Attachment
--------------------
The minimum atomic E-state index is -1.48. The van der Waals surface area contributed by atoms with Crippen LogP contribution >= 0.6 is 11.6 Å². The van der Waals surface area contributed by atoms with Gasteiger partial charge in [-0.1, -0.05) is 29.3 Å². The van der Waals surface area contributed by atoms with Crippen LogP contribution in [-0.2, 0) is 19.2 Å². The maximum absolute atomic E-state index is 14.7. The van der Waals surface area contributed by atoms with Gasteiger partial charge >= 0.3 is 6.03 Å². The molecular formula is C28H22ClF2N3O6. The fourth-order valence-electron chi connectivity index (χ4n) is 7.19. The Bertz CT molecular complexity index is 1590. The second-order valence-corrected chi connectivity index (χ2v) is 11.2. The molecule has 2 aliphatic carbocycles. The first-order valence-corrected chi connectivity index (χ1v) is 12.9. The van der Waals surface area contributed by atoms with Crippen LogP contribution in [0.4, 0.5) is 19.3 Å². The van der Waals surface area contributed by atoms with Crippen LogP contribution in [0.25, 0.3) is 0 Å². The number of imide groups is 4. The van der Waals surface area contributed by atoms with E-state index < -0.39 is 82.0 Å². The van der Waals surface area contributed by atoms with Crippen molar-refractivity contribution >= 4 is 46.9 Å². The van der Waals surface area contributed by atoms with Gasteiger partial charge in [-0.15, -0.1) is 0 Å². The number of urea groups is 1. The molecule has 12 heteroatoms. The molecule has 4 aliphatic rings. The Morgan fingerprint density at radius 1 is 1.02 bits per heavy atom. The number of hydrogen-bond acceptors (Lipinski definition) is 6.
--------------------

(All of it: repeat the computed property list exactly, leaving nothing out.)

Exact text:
The minimum atomic E-state index is -1.48. The van der Waals surface area contributed by atoms with Crippen LogP contribution >= 0.6 is 11.6 Å². The van der Waals surface area contributed by atoms with Gasteiger partial charge in [-0.1, -0.05) is 29.3 Å². The van der Waals surface area contributed by atoms with Crippen LogP contribution in [-0.2, 0) is 19.2 Å². The maximum absolute atomic E-state index is 14.7. The van der Waals surface area contributed by atoms with Gasteiger partial charge >= 0.3 is 6.03 Å². The molecular formula is C28H22ClF2N3O6. The fourth-order valence-electron chi connectivity index (χ4n) is 7.19. The Bertz CT molecular complexity index is 1590. The second-order valence-corrected chi connectivity index (χ2v) is 11.2. The molecule has 2 aliphatic carbocycles. The first-order valence-corrected chi connectivity index (χ1v) is 12.9. The van der Waals surface area contributed by atoms with Crippen LogP contribution in [0.4, 0.5) is 19.3 Å². The van der Waals surface area contributed by atoms with Crippen LogP contribution in [0.25, 0.3) is 0 Å². The number of imide groups is 4. The van der Waals surface area contributed by atoms with E-state index < -0.39 is 82.0 Å². The van der Waals surface area contributed by atoms with Crippen molar-refractivity contribution >= 4 is 46.9 Å². The van der Waals surface area contributed by atoms with Gasteiger partial charge in [-0.15, -0.1) is 0 Å². The number of urea groups is 1. The molecule has 12 heteroatoms. The molecule has 4 aliphatic rings. The Morgan fingerprint density at radius 1 is 1.02 bits per heavy atom. The number of hydrogen-bond acceptors (Lipinski definition) is 6.